Christie Burnett is an accomplished Aussie blogger who specializes in early education and child development. Sometime between running her exceptional blog, Childhood 101, and writing a fantastic ebook, she’s also just produced the first issue of a wonderful e-zine, Play. Grow. Learn. Read on to get to know more about Christie and this new resource for parents and educators. (I only wish you could hear her delightful Aussie accent as well. Go ahead and add your own if you like.)
Christie, start out by telling a little about yourself, your background, your blog, and the passion that drives it.
I am an early childhood teacher and have taught in preschool, kindergarten and the first three grades of elementary school. I have also worked as the start up director of a long day care centre, and as a presenter and consultant advising other educators about early education issues. In all of these roles, I was passionate about communicating to adults (be they parents, colleagues or other educators) the importance of children learning through play. Then I became a mum. Once I was home with my small daughter I found that I wanted to continue to share my passion and a blog seemed a great way to do that. I started Childhood 101 as a way to reach out to parents and to share simple ways to play with young children.
Your first issue of Play Learn Grow looks fantastic! How long has this gem been in the works?
I think I seriously began thinking about it in April of this year. Huggies Australia launched their MumInspired program of grants for start up mum-businesses and I applied with the idea of publishing a quarterly digital e-zine all about play for parents (and educators) of children from birth to five years. The aim being to provide parents with important information and easy to facilitate activity inspiration and project ideas. I was not successful in winning a grant but with the support of my family and the wonderful contributors went on to launch Issue One of Play Grow Learn anyway. The small price per issue ($4) helps to cover the costs of paying the article contributors for their ideas and expertise.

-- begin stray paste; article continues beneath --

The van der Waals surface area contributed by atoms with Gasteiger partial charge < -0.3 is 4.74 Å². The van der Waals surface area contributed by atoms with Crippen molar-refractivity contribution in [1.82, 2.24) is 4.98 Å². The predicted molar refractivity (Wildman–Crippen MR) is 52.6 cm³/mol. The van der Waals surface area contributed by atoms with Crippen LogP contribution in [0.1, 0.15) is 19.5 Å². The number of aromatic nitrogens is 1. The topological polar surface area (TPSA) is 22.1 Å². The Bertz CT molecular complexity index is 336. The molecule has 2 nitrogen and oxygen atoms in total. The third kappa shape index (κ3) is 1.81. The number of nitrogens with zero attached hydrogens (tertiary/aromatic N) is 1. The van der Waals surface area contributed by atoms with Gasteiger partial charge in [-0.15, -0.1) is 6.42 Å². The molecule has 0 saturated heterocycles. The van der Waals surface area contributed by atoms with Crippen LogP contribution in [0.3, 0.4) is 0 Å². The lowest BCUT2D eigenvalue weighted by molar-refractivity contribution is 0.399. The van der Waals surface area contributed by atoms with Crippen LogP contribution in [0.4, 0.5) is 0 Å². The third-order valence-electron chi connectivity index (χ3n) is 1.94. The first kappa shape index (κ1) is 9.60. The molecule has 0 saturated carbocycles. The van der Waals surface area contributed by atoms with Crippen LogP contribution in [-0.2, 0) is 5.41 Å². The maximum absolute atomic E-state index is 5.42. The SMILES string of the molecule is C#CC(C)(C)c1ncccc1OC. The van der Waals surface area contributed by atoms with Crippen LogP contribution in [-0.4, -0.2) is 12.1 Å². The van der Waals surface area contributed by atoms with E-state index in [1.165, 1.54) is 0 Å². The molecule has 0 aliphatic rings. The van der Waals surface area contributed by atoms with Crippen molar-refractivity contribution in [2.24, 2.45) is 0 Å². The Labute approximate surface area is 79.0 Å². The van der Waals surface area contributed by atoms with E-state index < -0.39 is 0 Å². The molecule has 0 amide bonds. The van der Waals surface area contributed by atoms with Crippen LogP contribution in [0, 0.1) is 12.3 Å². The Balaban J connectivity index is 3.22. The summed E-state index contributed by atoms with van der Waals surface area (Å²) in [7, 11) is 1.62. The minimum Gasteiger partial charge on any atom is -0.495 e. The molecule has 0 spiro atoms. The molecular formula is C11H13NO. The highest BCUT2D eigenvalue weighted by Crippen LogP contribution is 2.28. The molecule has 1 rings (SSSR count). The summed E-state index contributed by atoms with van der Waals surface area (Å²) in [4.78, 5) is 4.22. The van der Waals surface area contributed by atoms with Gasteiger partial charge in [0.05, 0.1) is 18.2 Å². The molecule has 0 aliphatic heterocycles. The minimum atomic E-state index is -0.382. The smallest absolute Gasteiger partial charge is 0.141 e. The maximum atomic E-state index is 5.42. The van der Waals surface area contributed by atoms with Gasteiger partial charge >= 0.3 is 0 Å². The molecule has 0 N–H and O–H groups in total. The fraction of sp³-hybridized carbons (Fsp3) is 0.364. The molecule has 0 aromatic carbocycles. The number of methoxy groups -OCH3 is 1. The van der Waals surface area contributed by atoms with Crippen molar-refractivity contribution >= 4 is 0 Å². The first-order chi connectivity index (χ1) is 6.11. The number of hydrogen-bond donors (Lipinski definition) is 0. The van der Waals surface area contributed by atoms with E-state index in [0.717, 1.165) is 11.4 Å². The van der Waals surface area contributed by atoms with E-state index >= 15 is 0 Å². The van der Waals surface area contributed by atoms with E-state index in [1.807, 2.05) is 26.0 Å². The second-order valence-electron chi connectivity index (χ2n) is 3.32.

Tell us a little about your dream for this play-zine and what you hope readers will gain from each issue.
Play Grow Learn brings together the ideas of early childhood educators, others employed in related professions and mothers of young children aged 0 to five years of age with a passion for play. I see it as a resource for anyone involved in the lives of young children. As an example of content, in Issue One readers will find 62 pages of play ideas including;
- 7 pages of outdoor play
- Over 30 baby play ideas, for babies from birth to 12 months
- A quick and easy no-sew Superhero Cape tutorial
- Ideas for moving beyond building and knocking down towers with blocks
- One fabulous arty idea for getting your homemade Christmas pressies started
- Cooking with kids, playing with words, music and dance, bathtime fun & more!
- PLUS a fantastic full colour, printable set of snap cards!
I’m also a big believer in play-based learning. Why do you think it’s so important to promote play-based learning and help parents understand its value and how to promote it?
Young children learn through play. It is active and engaging, perfect for switching them on to learning. Children use play to both process and internalise information and ideas gained through real life events, and to construct new knowledge. The first article in Play Grow Learn, entitled Making Play Great, goes on to explain how and why play is so important to children and introduces the idea of a ‘play continuum’ to help demonstrate the role that interested adults play in helping to make the most of play based learning.
That’s so important, and so easily overlooked. What is one of your favorite experiences with play-based learning?
As an educator I love the challenge of thinking up creative ways to engage young children playfully with learning. One of my favourite examples would have to be using a ‘letter from a character’ that I wrote about recently. The fictional character that we created engaged children of ages 2 through to 5 in so many different ways and they had so much fun learning together in response to the provocation of their educators. The most successful playful learning experiences are those that capture the imagination of the child, and this is most easily achieved if the play and learning is based on the interests of the child. Starting with what a child is passionate about is a surefire way to engage their curiosity and fuel their thirst for knowledge.
Any big dreams for the future you can tell us about?
It has been a busy year so far with the growth of the blog, the launch of my first e-book Art Not Craft: The Process of Learning Creatively, and now the release of Play Grow Learn. I think for now I am just going to take a deep breath, spend more time in the sunshine (thankfully Spring has arrived on this side of the world), and be grateful for all that I have and the support of so many both online and off.
A well-deserved break! Congrats Christie, and best of luck with your projects!
If you haven’t been there already, you’ve got to check out Christie’s blog, Childhood 101, as well as her ebook, Art Not Craft: The Process of Learning Creatively, and her new e-zine, Play Grow Learn today!
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